WoP is a constantly updated, single-source digital service built on data from Inchcape Shipping Services’ global network of 4,600 ports, 15,000 terminals, and 36,000 individual berths. Using a Google Maps interface users can get accurate details on port parameters and restrictions, while integrated AIS feeds track vessel movements for optimal arrival and departure. It also includes enriched port data – including environmental information, facilities details and operational notes – with a customizable client dashboard and vessel alerts. “There’s nothing out there quite like it,” says Bruno. “By the end of 2020 we will have 100 percent coverage, with our local service teams acting like our customers’ eyes and ears on the ground to ensure maximum business efficiency.”
Meanwhile, Optic captures all operational, financial, time, and events data from each port. “You can see what your assets are doing in as much detail as you want, when you want, and how you want,” says Bruno.
As well as speeding up digitalization, Bruno says the pandemic necessitated new working routines on the fly. “Our people and IT infrastructure proved their worth, and we’re very satisfied,” he says. “Being quick to adapt highlights our strength as a global player and shows we’re more important than ever in a crisis.”
“We’ve been around a long time, and it’s going to stay that way. We’ve been through two world wars, the Spanish flu and recessions,” says Bruno. “Our size and financial strength are a comfort factor, especially for shipping companies struggling economically. Can you be sure your money is safe if you’re asked to prefund an agent with 80 percent to 100 percent of upcoming port calls? Will they still be in business when your ship turns up? With Inchcape there’s no risk,” Bruno says.
Inchcape estimates a 5 percent to 7 percent decline in seaborne trade as the world readjusts. Some sectors like cruise have seized up, but others are still on track. “From a 20 percent reduction in activity in April/May things are starting to bounce back, notably crew changes. That in itself generated masses of work for our service teams, what with arranging Covid tests, social distancing, and cancelled flights. They’re on the frontline finding solutions, visiting vessels, and working remotely,” says Bruno.
He highlights the 93 percent acceptance rate and 80 percent response rate in Inchcape’s quality surveys since Covid hit. “Every vessel gets that automated form. Feedback covers not only the port call but all husbandry services. Over 90 percent of customers say they are satisfied,” he says. “For U.S. that’s pretty special sauce as we grow our Americas pie.”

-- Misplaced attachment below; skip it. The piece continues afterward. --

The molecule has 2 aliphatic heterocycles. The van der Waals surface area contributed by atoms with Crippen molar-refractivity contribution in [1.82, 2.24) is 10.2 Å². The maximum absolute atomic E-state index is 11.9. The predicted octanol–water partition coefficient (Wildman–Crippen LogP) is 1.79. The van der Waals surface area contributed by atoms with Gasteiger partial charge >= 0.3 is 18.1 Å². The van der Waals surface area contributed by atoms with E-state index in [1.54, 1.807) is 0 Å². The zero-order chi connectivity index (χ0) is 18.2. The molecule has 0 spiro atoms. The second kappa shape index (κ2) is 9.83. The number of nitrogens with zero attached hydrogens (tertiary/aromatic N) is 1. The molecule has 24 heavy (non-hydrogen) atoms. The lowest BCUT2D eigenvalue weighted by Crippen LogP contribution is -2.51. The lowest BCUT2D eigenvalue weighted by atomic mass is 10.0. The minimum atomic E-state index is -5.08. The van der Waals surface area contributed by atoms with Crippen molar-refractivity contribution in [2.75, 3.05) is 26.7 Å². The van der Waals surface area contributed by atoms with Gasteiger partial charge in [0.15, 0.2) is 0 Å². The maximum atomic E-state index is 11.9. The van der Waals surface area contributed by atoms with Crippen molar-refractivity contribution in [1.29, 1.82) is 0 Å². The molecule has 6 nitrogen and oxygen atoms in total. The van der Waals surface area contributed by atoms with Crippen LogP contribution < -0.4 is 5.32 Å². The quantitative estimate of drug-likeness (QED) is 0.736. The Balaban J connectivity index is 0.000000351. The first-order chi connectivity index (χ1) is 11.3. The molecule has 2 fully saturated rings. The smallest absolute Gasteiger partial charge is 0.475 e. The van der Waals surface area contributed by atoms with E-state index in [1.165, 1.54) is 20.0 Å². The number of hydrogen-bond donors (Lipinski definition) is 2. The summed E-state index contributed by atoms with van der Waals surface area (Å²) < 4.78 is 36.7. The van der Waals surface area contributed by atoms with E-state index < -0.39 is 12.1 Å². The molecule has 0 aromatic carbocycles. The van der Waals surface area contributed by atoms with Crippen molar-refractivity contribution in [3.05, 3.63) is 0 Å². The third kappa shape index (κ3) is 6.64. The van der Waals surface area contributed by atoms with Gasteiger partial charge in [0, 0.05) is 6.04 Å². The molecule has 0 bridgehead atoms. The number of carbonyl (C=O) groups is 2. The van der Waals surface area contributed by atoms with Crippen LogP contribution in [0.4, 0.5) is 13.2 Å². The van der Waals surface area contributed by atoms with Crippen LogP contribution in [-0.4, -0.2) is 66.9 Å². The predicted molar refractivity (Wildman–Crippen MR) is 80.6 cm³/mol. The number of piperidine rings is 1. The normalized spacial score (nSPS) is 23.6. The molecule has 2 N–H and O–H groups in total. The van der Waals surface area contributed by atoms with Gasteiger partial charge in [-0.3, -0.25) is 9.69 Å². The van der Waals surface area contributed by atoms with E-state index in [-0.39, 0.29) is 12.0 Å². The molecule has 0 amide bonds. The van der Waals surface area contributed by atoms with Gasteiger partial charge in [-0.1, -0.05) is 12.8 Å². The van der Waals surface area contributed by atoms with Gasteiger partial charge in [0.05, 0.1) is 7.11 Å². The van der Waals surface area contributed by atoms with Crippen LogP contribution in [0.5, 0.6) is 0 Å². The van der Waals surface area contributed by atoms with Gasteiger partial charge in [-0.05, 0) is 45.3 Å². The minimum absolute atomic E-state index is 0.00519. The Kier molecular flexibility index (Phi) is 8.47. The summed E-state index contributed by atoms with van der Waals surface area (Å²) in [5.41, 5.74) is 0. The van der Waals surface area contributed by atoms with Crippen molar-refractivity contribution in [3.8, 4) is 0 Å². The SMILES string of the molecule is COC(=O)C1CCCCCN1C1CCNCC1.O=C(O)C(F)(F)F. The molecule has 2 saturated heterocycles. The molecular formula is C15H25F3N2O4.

Bruno the bloke
From his accent you might take Bruno for a Brit. He was raised in Jersey in the Channel Islands. “My folks are Portuguese, but we only moved to Brazil when I was 15. I hardly spoke the language, but you just have to get on with it,” he says.
As a youngster he set heart on aviation, but it was his English that landed him his first job at a Greek ship-chandlery in his home town of Santos. “I was 17. That was 34 years ago and it’s been shipping ever since,” he says.
As well as ship agency and stevedoring, Bruno also spent two years working for a global container line in Venezuela and three years in Recife opening a new terminal for a multinational. “I’ve been fortunate to get a good understanding of the business from many angles – as customer, service provider, and agent,” he says.
Bruno is back to his roots at Inchcape. “Agency is like a black hole. It keeps sucking you back in,” he jokes. “But I love it because it’s so dynamic. You never stop learning. Always new challenges. Many different cultures. Most importantly, 80 percent of our service relies on interaction. I really enjoy developing people and seeing them succeed.”
Bruno is married with a grown-up daughter from his first marriage and a 20-year-old daughter from his present marriage. Out of the office his interests include sports, soccer specifically, as well as TV shows on history and flying. He’ll be at home in Houston.
This article is sponsored by Inchcape Shipping Services.
The opinions expressed herein are the author’s and not necessarily those of The Maritime Executive.